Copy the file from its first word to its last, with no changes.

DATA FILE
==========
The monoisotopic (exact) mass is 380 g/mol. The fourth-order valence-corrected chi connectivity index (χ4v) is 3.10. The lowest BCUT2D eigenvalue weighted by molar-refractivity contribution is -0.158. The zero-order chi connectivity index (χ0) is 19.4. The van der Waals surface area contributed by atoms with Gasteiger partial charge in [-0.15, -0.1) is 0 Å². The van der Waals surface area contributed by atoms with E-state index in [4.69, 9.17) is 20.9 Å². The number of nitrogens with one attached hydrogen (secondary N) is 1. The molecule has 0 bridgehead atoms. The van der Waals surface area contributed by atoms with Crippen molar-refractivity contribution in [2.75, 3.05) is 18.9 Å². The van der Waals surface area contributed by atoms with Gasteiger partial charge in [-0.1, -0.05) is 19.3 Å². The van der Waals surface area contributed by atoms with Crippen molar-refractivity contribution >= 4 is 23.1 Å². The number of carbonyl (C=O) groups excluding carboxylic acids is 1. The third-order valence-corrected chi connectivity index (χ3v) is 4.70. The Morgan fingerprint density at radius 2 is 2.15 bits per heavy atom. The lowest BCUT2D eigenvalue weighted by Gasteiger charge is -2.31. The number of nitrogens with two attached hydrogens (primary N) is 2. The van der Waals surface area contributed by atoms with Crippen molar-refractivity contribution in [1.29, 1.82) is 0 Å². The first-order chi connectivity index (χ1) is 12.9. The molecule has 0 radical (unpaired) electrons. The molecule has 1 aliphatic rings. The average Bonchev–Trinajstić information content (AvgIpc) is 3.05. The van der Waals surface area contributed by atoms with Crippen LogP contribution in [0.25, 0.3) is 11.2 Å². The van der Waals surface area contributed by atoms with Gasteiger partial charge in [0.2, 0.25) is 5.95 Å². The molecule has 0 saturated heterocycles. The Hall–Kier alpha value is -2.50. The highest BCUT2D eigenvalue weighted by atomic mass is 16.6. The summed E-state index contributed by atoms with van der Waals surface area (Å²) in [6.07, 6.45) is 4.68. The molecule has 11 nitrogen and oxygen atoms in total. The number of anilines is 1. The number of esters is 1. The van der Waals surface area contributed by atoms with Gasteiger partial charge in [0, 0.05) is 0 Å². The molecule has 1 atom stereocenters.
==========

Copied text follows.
The monoisotopic (exact) mass is 380 g/mol. The fourth-order valence-corrected chi connectivity index (χ4v) is 3.10. The lowest BCUT2D eigenvalue weighted by molar-refractivity contribution is -0.158. The zero-order chi connectivity index (χ0) is 19.4. The van der Waals surface area contributed by atoms with Gasteiger partial charge in [-0.15, -0.1) is 0 Å². The van der Waals surface area contributed by atoms with E-state index in [4.69, 9.17) is 20.9 Å². The number of nitrogens with one attached hydrogen (secondary N) is 1. The molecule has 0 bridgehead atoms. The van der Waals surface area contributed by atoms with Crippen molar-refractivity contribution in [2.75, 3.05) is 18.9 Å². The van der Waals surface area contributed by atoms with Gasteiger partial charge in [-0.1, -0.05) is 19.3 Å². The van der Waals surface area contributed by atoms with Crippen molar-refractivity contribution >= 4 is 23.1 Å². The number of carbonyl (C=O) groups excluding carboxylic acids is 1. The third-order valence-corrected chi connectivity index (χ3v) is 4.70. The Morgan fingerprint density at radius 2 is 2.15 bits per heavy atom. The lowest BCUT2D eigenvalue weighted by Gasteiger charge is -2.31. The number of nitrogens with two attached hydrogens (primary N) is 2. The van der Waals surface area contributed by atoms with Crippen molar-refractivity contribution in [1.29, 1.82) is 0 Å². The first-order chi connectivity index (χ1) is 12.9. The molecule has 0 radical (unpaired) electrons. The molecule has 1 aliphatic rings. The average Bonchev–Trinajstić information content (AvgIpc) is 3.05. The van der Waals surface area contributed by atoms with Crippen LogP contribution in [0.25, 0.3) is 11.2 Å². The van der Waals surface area contributed by atoms with Gasteiger partial charge in [0.2, 0.25) is 5.95 Å². The molecule has 0 saturated heterocycles. The Hall–Kier alpha value is -2.50. The highest BCUT2D eigenvalue weighted by atomic mass is 16.6. The summed E-state index contributed by atoms with van der Waals surface area (Å²) in [6.07, 6.45) is 4.68. The molecule has 11 nitrogen and oxygen atoms in total. The number of anilines is 1. The number of esters is 1. The van der Waals surface area contributed by atoms with Gasteiger partial charge in [0, 0.05) is 0 Å². The molecule has 1 atom stereocenters.